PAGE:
2.5. Optimization of Bending Strength of Thermally Modified Wood by Classical Mathematical Analysis Method

The obtained mathematical model (8) should be optimized so that the model parameters such as T , t , and ρ can assume optimal values, when the target function, expressed over the maximum four-point bending process, gets the maximum value F c = F m a x .
The objective function F c = F s = F s X 1 ,   X 2 ,   X 3 for the area 1.682 < X i < 1.682 gets maximum   F c = F m a x for coded values X 1 = X 10 ,   X 12 = X 20 , X 3 = X 30 or physical values T = T 0 ,   t = t 0 ,   ρ = ρ 0 . Determining the maximum bending strength extreme values is about differentiating the mathematical model (8) according to the expression (11).
The following condition is used for the determination of the optimum function F c = F m a x :
  F x j = 0   ;   j = 1 , 2 , 3 , , n
By solving the system of equations, we can obtain the coordinates of a stationary point:
X 10 = 0.4975 ,   X 20 = 0.8943   i   X 30 = 1.3471
These are nonlinear equations and solutions ( X 10 , X 20 , X 30 ). Iterative methods obtain stationary points. If there is a minimum, maximum, bending, or saddle point in the stationary point, it is necessary to examine the sign of the determinants ∆1, ∆2, and ∆3, as follows:
1 = F x 1 x 1 = 2 F x x 1 x 1 = 2 F x x 1 2  
Δ 2 = d e t F x 1 x 1 F x 1 x 2 F x 2 x 1 F x 2 x 2 = d e t 2 F x x 1 x 1 2 F x x 1 x 2 2 F x x 2 x 1 2 F x x 2 x 2  
Δ 3 = d e t F x 1 x 1 F x 1 x 2 F x 1 x 3 F x 2 x 1 F x 2 x 2 F x 2 x 3 F x 3 x 1 F x 3 x 2 F x 3 x 3 = d e t 2 F x x 1 x 1 2 F x x 1 x 2 2 F x x 1 x 3 2 F x x 2 x 1 2 F x x 2 x 2 2 F x x 2 x 3 2 F x x 3 x 1 2 F x x 3 x 2 2 F x x 3 x 3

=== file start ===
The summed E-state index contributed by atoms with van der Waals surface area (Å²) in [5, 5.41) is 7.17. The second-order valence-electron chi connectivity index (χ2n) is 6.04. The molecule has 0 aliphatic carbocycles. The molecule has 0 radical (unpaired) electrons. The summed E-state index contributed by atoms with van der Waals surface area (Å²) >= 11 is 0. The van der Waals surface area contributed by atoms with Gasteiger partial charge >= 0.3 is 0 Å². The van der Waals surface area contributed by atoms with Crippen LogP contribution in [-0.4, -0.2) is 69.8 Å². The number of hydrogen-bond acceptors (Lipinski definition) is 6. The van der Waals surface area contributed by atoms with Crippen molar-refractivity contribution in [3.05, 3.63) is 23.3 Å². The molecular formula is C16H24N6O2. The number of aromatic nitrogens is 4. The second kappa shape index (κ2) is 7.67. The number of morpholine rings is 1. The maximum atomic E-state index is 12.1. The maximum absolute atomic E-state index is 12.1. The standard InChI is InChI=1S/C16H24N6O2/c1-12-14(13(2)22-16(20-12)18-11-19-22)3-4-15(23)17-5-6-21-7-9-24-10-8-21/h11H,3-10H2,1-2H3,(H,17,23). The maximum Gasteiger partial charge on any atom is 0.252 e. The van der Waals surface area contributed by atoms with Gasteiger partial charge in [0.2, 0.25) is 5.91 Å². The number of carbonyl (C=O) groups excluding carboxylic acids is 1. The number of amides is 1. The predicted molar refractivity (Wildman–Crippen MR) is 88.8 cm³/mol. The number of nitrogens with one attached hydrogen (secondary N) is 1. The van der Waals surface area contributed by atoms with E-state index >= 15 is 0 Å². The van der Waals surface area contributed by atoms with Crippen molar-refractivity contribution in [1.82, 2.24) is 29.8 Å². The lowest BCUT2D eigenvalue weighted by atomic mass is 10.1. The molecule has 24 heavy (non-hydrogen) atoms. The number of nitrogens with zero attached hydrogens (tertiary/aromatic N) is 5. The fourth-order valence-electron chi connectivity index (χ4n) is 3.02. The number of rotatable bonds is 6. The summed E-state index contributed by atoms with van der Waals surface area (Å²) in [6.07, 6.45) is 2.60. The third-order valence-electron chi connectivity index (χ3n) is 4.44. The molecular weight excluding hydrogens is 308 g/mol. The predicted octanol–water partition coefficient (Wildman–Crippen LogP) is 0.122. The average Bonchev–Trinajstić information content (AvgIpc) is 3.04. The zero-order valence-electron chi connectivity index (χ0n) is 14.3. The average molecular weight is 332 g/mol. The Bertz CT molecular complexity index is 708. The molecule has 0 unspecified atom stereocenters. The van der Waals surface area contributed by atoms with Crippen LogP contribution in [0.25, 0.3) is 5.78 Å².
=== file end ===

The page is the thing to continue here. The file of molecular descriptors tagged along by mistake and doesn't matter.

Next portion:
Maximum bending strength function F i = F i m a x is determined with the expressions (12)–(15), as follows:
1 = 0.3030 < 0 ;   2 = 0.0430 > 0 ;   3 = 0.00836 < 0
Based on the calculated values of the determinants ∆i and criteria (12)–(15), the function of the maximum bending strength for X 10 = 0.4975 ,   X 20 = 0.8943   and   X 30 = 1.3471 has a maximum value of FB = FB max. The maximum bending strength was obtained for the values of thermal modification parameters T = 187 °C, t = 126 min and ρ = 0.780 g/cm3. Figure 3 shows the maximum bending force that depends on the input parameters. In contrast, the whole diagram represents the behavior of the maximum bending force and the relationship between the two input variables. The extreme point Fs max (T, t, ρ ) shows the intensity of the change of the bending force depending on the individual change of each of the analyzed bending process parameters. Mathematical models of the maximum force are obtained and determined with two variables through the optimal point, with an orthogonal cross-section:
Y t , ρ = 4.266 + 0.784 t 0.093 t 2 + 9.050 ρ 0.500 t ρ 5.115 ρ 2
  Y T , ρ = 23.624 + 0.281 T 0.000674 T 2 + 14.961 ρ 0.037 T ρ 5.11
  Y T , t = 18.552 + 1.859 t 0.0936 t 2 + 0.269 T 0.0078 t T 0.00067 T 2
Orthogonal cross-section of the objective function Fs = Y (8) through the optimal point, enable mathematical models of the maximum bending force, determined by one physical variable:
Y T = 15.052 + 0.252 T 0.00067 T 2 ,
Y t = 8.216 + 0.393 t 0.0936